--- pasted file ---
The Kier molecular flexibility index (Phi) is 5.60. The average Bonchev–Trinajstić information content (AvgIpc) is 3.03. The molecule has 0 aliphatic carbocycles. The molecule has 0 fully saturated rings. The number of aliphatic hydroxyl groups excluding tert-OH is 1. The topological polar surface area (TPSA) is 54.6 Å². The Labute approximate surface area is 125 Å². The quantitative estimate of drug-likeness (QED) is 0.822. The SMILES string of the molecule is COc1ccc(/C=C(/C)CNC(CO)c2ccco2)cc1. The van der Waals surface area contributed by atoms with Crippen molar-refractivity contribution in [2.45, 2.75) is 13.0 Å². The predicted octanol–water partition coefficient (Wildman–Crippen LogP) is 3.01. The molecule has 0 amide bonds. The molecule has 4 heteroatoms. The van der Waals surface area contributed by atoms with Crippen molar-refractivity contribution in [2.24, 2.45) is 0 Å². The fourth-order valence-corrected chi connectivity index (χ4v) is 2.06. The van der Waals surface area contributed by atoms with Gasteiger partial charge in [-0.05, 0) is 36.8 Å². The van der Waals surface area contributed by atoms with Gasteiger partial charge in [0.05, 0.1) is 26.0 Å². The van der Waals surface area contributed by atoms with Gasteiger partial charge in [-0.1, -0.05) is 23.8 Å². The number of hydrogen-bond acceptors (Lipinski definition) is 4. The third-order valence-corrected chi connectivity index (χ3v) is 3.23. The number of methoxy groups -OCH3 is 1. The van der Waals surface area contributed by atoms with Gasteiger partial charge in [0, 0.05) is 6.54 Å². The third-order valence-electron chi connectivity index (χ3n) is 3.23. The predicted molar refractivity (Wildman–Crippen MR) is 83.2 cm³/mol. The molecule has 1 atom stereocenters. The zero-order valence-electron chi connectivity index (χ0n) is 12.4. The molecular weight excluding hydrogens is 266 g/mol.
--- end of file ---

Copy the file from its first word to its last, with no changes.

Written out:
The Kier molecular flexibility index (Phi) is 5.60. The average Bonchev–Trinajstić information content (AvgIpc) is 3.03. The molecule has 0 aliphatic carbocycles. The molecule has 0 fully saturated rings. The number of aliphatic hydroxyl groups excluding tert-OH is 1. The topological polar surface area (TPSA) is 54.6 Å². The Labute approximate surface area is 125 Å². The quantitative estimate of drug-likeness (QED) is 0.822. The SMILES string of the molecule is COc1ccc(/C=C(/C)CNC(CO)c2ccco2)cc1. The van der Waals surface area contributed by atoms with Crippen molar-refractivity contribution in [2.45, 2.75) is 13.0 Å². The predicted octanol–water partition coefficient (Wildman–Crippen LogP) is 3.01. The molecule has 0 amide bonds. The molecule has 4 heteroatoms. The van der Waals surface area contributed by atoms with Crippen molar-refractivity contribution in [2.24, 2.45) is 0 Å². The fourth-order valence-corrected chi connectivity index (χ4v) is 2.06. The van der Waals surface area contributed by atoms with Gasteiger partial charge in [-0.05, 0) is 36.8 Å². The van der Waals surface area contributed by atoms with Gasteiger partial charge in [0.05, 0.1) is 26.0 Å². The van der Waals surface area contributed by atoms with Gasteiger partial charge in [-0.1, -0.05) is 23.8 Å². The number of hydrogen-bond acceptors (Lipinski definition) is 4. The third-order valence-corrected chi connectivity index (χ3v) is 3.23. The number of methoxy groups -OCH3 is 1. The van der Waals surface area contributed by atoms with Gasteiger partial charge in [0, 0.05) is 6.54 Å². The third-order valence-electron chi connectivity index (χ3n) is 3.23. The predicted molar refractivity (Wildman–Crippen MR) is 83.2 cm³/mol. The molecule has 1 atom stereocenters. The zero-order valence-electron chi connectivity index (χ0n) is 12.4. The molecular weight excluding hydrogens is 266 g/mol.